Why it is important for People with Intellectual Disabilities to have a voice of their own

Katherine Owen (UK) and Jackie Downer (UK)

Self-advocacy is one of the most important ways in which people with intellectual disabilities have a voice of their own. The words of Jackie Downer, a self-advocate, encapsulate all that self-advocacy has the potential to be. Her words emphasise that having a voice of your own is immensely personal and therefore is important to different people for different reasons. Through her words, the importance of people with intellectual disabilities having a voice of their own, is emphasised.

In explaining self-advocacy, Jackie says, "Broken down it means 'speaking for yourself', 'communicating in other ways', but it's personal. For me it means that I can speak for myself. It means I've got a voice and even without a voice I can communicate in other ways. It means yes and no- most important- 'No, I don't want tea, I want coffee, I don't want sugar'- all the things we take for granted. It means people must listen to me, I can take a risk, I can have a relationship, that can be hard. I can think for myself, I can go to the shop with support and if I need help, people can help me…." (Jackie Downer in Goodley 2000:81).

'Speaking for yourself'
Self-advocacy, or having a voice of your own, is fundamental to both asserting yourself and exploring yourself. This is important because it is directly linked to building confidence and self-esteem. It is important to have the possibility of talking about your life and your experiences so that who you are can be validated by others. In this way having a voice of your own has the power to construct your identity.
'I've got a voice and even without a voice I can communicate in other ways'
It is important to emphasize that having a voice of your own does not necessarily mean having a literal voice. People who are non-verbal are able to communicate themselves, their likes and dislikes, their wants and needs, in ways other than words. For example, taking a person by the hand to show them where they want to go, pointing to pictures, symbols or photographs. This is important because self-advocacy is sometimes criticized for only being relevant to people who have mild to moderate intellectual disabilities. It is necessary to acknowledge that all people, even those with severe intellectual disabilities, can communicate and express themselves.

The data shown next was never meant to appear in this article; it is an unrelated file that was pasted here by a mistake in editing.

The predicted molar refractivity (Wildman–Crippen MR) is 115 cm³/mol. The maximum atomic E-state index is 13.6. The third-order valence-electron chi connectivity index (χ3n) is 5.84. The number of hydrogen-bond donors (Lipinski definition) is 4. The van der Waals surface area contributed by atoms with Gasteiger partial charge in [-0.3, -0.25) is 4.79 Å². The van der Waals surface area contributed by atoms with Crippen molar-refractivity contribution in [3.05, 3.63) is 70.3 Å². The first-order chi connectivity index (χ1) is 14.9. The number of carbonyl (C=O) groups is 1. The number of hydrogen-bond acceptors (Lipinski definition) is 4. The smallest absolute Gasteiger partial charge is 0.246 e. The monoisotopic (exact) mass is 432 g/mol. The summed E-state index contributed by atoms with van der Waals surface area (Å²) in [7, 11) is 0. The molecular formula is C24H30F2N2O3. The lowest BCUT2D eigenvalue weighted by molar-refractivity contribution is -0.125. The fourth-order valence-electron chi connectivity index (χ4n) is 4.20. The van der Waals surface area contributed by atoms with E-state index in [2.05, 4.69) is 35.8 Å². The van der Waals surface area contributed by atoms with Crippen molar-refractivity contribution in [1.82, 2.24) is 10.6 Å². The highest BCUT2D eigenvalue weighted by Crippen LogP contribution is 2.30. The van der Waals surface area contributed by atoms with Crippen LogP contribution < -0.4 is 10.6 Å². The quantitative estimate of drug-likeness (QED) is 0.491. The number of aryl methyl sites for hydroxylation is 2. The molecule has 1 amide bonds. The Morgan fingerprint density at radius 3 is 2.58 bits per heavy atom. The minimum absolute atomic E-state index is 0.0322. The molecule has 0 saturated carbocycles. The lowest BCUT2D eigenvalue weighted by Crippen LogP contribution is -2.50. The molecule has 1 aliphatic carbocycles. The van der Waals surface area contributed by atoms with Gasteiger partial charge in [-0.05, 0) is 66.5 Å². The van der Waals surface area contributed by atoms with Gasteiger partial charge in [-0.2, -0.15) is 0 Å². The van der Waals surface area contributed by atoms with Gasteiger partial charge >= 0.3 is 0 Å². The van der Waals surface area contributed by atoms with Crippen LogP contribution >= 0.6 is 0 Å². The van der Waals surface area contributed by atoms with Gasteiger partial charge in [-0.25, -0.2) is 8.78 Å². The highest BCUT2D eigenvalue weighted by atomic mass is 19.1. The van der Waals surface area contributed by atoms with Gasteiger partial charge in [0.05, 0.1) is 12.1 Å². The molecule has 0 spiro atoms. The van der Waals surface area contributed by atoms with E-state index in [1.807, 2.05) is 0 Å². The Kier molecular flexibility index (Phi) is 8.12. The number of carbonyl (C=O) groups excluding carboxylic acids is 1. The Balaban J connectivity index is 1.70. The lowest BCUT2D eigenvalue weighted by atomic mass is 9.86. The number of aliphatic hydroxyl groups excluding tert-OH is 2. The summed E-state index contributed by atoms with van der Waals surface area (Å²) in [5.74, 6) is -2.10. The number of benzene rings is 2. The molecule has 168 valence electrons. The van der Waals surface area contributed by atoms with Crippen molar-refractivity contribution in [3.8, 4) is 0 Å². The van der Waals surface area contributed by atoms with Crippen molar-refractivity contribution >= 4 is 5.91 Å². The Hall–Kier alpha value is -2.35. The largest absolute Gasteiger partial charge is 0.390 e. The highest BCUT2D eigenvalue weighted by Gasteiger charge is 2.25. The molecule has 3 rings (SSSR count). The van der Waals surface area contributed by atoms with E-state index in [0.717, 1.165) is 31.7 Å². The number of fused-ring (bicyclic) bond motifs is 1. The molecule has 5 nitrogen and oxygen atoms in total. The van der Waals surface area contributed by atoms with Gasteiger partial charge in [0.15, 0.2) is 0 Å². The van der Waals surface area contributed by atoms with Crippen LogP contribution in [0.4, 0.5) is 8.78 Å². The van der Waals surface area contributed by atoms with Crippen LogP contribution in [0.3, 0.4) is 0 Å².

'It means Yes and No'
Having a voice is important as a means by which you can communicate to others who you are, what you like, what you don't like, etc. It is important because it means you can make choices about your life and about what is important to you. As Jackie's words express, it can be about seemingly small things, like whether you take sugar in your tea, or about bigger things, like where you want to live. If you have your own voice then other people are less able to make assumptions about you and your life. This is especially important for people with intellectual disabilities who have traditionally been seen as incapable, as not having their own opinions, desires and wishes, and as being dependent on those who look after them. In this way having a voice of your own gives you power.

'People must listen to me'
Self-advocacy is important because people can speak out publicly. If people have a voice of their own they can comment on the services they use, can define how they want to be known- as people with intellectual disabilities rather than 'handicapped', can campaign for issues which are important to them, for example the closure of institutions or how money is spent in day services, can advise on the creation of new policies and services, etc.

'I can take a risk, I can have a relationship'
Self-advocacy is partly about knowing your rights as a human being. This is vitally important in a society which still discriminates against people, who have the label of intellectual disability, owning their own home, falling in love, getting married, having children and working in ordinary workplaces. If you have a voice of your own you can assert the right to take a risk, to choose again and to learn from your mistakes.

'I can think for myself'
One of the most important consequences of having a voice of your own is that it has the power to challenge how people with intellectual disabilities are thought about in society. They have traditionally been seen as a group who were incapable of thought, of action, of being able to live their lives as others do. This has led to their discrimination, segregation and isolation. If this perception is challenged, then people with intellectual disabilities will be nearer to being included and treated as equals in our society.

'I can go to the shop with support and if I need help, people can help me'
Finally, having a voice of your own is important because people with intellectual disabilities have traditionally been dependant on carers, professionals, and parents, for knowing what was best for them. If people have a voice of their own then the power relationship is significantly altered. It does not deny that people with intellectual disabilities need help and support, but emphasizes that they can define what kind of help they need, when they need it and for how long. It is thus acknowledged that all people have strengths and weaknesses and that no one individual can be either totally 'capable' or 'incapable'.

Through Jackie's words it can be seen why it is important for people with intellectual disabilities to have a voice of their own. Having a voice is important for everyone, but for people with intellectual disabilities it is crucial due to their segregated, isolated and discriminated against, position in society.

REFERENCES
Goodley, D. (2000) Self-Advocacy in the Lives of People with Learning Difficulties, Buckingham: Open University Press.

This article was written in 2002.